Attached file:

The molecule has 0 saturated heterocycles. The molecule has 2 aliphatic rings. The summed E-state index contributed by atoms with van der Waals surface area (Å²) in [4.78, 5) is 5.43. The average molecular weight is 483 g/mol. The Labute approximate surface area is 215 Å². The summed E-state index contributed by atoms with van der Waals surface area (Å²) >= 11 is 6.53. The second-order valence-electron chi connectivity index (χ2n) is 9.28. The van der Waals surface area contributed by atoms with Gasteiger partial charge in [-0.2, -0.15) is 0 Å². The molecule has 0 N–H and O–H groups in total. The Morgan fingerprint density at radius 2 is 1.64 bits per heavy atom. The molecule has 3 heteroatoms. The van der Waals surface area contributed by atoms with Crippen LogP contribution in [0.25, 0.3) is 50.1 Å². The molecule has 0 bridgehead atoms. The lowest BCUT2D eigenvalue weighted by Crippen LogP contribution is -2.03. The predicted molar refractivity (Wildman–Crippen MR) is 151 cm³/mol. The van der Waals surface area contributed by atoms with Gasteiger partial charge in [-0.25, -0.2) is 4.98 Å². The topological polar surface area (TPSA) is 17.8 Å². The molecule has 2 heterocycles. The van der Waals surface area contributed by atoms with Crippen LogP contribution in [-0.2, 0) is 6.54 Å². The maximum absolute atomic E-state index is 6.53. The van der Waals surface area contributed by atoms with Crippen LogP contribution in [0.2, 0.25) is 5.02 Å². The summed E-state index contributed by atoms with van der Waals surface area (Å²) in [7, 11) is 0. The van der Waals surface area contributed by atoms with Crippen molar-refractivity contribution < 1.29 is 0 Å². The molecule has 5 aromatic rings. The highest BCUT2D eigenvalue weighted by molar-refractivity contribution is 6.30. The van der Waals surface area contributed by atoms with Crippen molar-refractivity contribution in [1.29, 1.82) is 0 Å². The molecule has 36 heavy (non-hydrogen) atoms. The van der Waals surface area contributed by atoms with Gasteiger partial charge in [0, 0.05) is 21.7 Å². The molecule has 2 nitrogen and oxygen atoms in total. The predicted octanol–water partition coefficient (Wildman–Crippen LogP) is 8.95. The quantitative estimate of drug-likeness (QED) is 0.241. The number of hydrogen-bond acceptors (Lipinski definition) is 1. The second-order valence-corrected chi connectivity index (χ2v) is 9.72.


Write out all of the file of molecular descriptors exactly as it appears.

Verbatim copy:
The molecule has 0 saturated heterocycles. The molecule has 2 aliphatic rings. The summed E-state index contributed by atoms with van der Waals surface area (Å²) in [4.78, 5) is 5.43. The average molecular weight is 483 g/mol. The Labute approximate surface area is 215 Å². The summed E-state index contributed by atoms with van der Waals surface area (Å²) >= 11 is 6.53. The second-order valence-electron chi connectivity index (χ2n) is 9.28. The van der Waals surface area contributed by atoms with Gasteiger partial charge in [-0.2, -0.15) is 0 Å². The molecule has 0 N–H and O–H groups in total. The Morgan fingerprint density at radius 2 is 1.64 bits per heavy atom. The molecule has 3 heteroatoms. The van der Waals surface area contributed by atoms with Crippen LogP contribution in [0.25, 0.3) is 50.1 Å². The molecule has 0 bridgehead atoms. The lowest BCUT2D eigenvalue weighted by Crippen LogP contribution is -2.03. The predicted molar refractivity (Wildman–Crippen MR) is 151 cm³/mol. The van der Waals surface area contributed by atoms with Gasteiger partial charge in [-0.25, -0.2) is 4.98 Å². The topological polar surface area (TPSA) is 17.8 Å². The molecule has 2 heterocycles. The van der Waals surface area contributed by atoms with Crippen LogP contribution in [-0.2, 0) is 6.54 Å². The maximum absolute atomic E-state index is 6.53. The van der Waals surface area contributed by atoms with Crippen LogP contribution in [0.2, 0.25) is 5.02 Å². The summed E-state index contributed by atoms with van der Waals surface area (Å²) in [7, 11) is 0. The van der Waals surface area contributed by atoms with Crippen molar-refractivity contribution < 1.29 is 0 Å². The molecule has 5 aromatic rings. The highest BCUT2D eigenvalue weighted by molar-refractivity contribution is 6.30. The van der Waals surface area contributed by atoms with Crippen molar-refractivity contribution in [1.29, 1.82) is 0 Å². The molecule has 36 heavy (non-hydrogen) atoms. The van der Waals surface area contributed by atoms with Gasteiger partial charge in [0, 0.05) is 21.7 Å². The molecule has 2 nitrogen and oxygen atoms in total. The predicted octanol–water partition coefficient (Wildman–Crippen LogP) is 8.95. The quantitative estimate of drug-likeness (QED) is 0.241. The number of hydrogen-bond acceptors (Lipinski definition) is 1. The second-order valence-corrected chi connectivity index (χ2v) is 9.72.